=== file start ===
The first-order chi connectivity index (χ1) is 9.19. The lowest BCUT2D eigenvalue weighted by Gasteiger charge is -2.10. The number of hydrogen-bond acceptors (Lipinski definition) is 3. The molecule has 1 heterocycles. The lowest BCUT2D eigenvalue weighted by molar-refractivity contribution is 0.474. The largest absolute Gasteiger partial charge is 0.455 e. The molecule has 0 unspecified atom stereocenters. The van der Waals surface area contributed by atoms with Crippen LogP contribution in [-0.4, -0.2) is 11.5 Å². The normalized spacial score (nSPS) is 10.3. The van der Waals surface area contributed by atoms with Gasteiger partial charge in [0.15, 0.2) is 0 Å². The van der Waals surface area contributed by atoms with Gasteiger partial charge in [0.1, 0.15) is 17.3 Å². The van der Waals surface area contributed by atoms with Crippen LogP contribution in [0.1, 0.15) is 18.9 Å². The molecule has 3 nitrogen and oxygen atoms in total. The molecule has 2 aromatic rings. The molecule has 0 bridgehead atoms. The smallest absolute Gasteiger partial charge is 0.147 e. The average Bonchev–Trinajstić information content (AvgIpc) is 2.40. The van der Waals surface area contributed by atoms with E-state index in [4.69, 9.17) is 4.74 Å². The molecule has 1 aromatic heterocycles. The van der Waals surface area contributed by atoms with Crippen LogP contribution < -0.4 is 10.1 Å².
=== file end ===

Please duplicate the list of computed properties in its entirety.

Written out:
The first-order chi connectivity index (χ1) is 9.19. The lowest BCUT2D eigenvalue weighted by Gasteiger charge is -2.10. The number of hydrogen-bond acceptors (Lipinski definition) is 3. The molecule has 1 heterocycles. The lowest BCUT2D eigenvalue weighted by molar-refractivity contribution is 0.474. The largest absolute Gasteiger partial charge is 0.455 e. The molecule has 0 unspecified atom stereocenters. The van der Waals surface area contributed by atoms with Crippen LogP contribution in [-0.4, -0.2) is 11.5 Å². The normalized spacial score (nSPS) is 10.3. The van der Waals surface area contributed by atoms with Gasteiger partial charge in [0.15, 0.2) is 0 Å². The van der Waals surface area contributed by atoms with Gasteiger partial charge in [0.1, 0.15) is 17.3 Å². The van der Waals surface area contributed by atoms with Crippen LogP contribution in [0.1, 0.15) is 18.9 Å². The molecule has 3 nitrogen and oxygen atoms in total. The molecule has 2 aromatic rings. The molecule has 0 bridgehead atoms. The smallest absolute Gasteiger partial charge is 0.147 e. The average Bonchev–Trinajstić information content (AvgIpc) is 2.40. The van der Waals surface area contributed by atoms with E-state index in [4.69, 9.17) is 4.74 Å². The molecule has 1 aromatic heterocycles. The van der Waals surface area contributed by atoms with Crippen LogP contribution < -0.4 is 10.1 Å².